Problem Solving 101
A Simple Book for Smart People
ISBN 9781101029183 | 128 pages | 05 Mar 2009 | Portfolio | 8.26 x 5.23in | 18 - AND UP
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The fun and simple problem-solving guide that took Japan by storm“Problem Solving 101 teaches us to recognize the common elements in the decisions we face every day, and how to think carefully about them. It offers tricks and tips for every age. If I may offer one more suggestion: when you don't know which of two options to chose, toss a coin, and when it is up there in the air think about how you want it to fall, and you have your answer.”
Ken Watanabe originally wrote Problem Solving 101 for Japanese schoolchildren. His goal was to help shift the focus in Japanese education from memorization to critical thinking, by adapting some of the techniques he had learned as an elite McKinsey consultant.
He was amazed to discover that adults were hungry for his fun and easy guide to problem solving and decision making. The book became a surprise Japanese bestseller, with more than 370,000 in print after six months. Now American businesspeople can also use it to master some powerful skills.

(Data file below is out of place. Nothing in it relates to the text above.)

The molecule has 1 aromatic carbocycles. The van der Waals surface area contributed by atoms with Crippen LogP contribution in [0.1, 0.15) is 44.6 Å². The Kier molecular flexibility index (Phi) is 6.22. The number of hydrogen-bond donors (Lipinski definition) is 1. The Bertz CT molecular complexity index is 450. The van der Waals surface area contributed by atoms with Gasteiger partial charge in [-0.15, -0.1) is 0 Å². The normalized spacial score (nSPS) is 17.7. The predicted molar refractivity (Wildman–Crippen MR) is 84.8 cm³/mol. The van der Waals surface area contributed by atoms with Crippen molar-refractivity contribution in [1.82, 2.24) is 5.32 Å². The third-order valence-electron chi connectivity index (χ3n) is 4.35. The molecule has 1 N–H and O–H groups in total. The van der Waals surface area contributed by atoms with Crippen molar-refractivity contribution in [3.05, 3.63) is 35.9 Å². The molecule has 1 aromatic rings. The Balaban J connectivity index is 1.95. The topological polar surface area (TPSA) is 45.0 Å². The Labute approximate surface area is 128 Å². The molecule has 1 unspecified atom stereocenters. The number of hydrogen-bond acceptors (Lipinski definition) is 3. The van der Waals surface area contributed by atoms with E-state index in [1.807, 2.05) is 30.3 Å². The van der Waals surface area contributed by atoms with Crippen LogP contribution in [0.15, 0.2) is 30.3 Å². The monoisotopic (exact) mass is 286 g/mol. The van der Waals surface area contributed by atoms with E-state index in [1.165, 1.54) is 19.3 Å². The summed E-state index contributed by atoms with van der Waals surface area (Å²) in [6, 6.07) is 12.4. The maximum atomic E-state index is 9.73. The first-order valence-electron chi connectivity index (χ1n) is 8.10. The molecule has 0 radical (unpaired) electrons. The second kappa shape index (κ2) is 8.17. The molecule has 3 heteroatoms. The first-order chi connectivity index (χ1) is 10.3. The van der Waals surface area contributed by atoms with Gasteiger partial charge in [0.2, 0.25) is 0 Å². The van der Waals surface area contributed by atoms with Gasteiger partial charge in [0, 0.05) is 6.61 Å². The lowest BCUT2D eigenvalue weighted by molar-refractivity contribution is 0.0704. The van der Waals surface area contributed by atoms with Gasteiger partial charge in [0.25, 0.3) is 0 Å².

Watanabe uses sample scenarios to illustrate his techniques, which include logic trees and matrixes. A rock band figures out how to drive up concert attendance. An aspiring animator budgets for a new computer purchase. Students decide which high school they will attend.
Illustrated with diagrams and quirky drawings, the book is simple enough for a middleschooler to understand but sophisticated enough for business leaders to apply to their most challenging problems.
—Dan Ariely, author of The New York Times bestseller Predictably Irrational
“This book made me angry. It made me angry because there are so many people in this country who need to read it, who should read it, who will benefit enormously from reading it . . . and won't. They'll watch a reality show on TV instead. If everyone made decisions like Ken Watanabe, the world would be a better place.”
—Seth Godin, author of Tribes
“This is an excellent primer on problem solving.”
—Lowell Bryan, author of Mobilizing Minds
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